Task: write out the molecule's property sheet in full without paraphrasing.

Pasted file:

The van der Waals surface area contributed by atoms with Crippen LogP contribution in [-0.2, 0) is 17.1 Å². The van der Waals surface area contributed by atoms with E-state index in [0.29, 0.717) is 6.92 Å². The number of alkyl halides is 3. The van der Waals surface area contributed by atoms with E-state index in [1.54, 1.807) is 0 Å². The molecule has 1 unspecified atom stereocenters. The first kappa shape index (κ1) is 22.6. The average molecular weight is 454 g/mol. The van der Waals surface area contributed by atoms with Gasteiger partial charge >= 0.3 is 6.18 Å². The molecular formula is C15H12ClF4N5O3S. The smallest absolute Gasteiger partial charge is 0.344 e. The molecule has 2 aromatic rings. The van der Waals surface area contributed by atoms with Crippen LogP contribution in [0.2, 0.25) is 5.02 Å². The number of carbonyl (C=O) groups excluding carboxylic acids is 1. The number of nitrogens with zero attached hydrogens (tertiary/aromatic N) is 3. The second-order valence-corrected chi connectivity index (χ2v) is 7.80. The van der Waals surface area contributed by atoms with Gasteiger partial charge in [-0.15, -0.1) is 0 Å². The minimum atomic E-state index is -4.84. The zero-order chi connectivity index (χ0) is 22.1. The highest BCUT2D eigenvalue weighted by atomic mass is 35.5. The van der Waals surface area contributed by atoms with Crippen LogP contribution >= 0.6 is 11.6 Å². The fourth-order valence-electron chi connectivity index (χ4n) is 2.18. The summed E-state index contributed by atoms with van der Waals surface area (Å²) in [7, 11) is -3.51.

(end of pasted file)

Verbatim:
The van der Waals surface area contributed by atoms with Crippen LogP contribution in [-0.2, 0) is 17.1 Å². The van der Waals surface area contributed by atoms with E-state index in [0.29, 0.717) is 6.92 Å². The number of alkyl halides is 3. The van der Waals surface area contributed by atoms with E-state index in [1.54, 1.807) is 0 Å². The molecule has 1 unspecified atom stereocenters. The first kappa shape index (κ1) is 22.6. The average molecular weight is 454 g/mol. The van der Waals surface area contributed by atoms with Gasteiger partial charge >= 0.3 is 6.18 Å². The molecular formula is C15H12ClF4N5O3S. The smallest absolute Gasteiger partial charge is 0.344 e. The molecule has 2 aromatic rings. The van der Waals surface area contributed by atoms with Crippen LogP contribution in [0.2, 0.25) is 5.02 Å². The number of carbonyl (C=O) groups excluding carboxylic acids is 1. The number of nitrogens with zero attached hydrogens (tertiary/aromatic N) is 3. The second-order valence-corrected chi connectivity index (χ2v) is 7.80. The van der Waals surface area contributed by atoms with Gasteiger partial charge in [-0.15, -0.1) is 0 Å². The minimum atomic E-state index is -4.84. The zero-order chi connectivity index (χ0) is 22.1. The highest BCUT2D eigenvalue weighted by atomic mass is 35.5. The van der Waals surface area contributed by atoms with Crippen LogP contribution >= 0.6 is 11.6 Å². The fourth-order valence-electron chi connectivity index (χ4n) is 2.18. The summed E-state index contributed by atoms with van der Waals surface area (Å²) in [7, 11) is -3.51.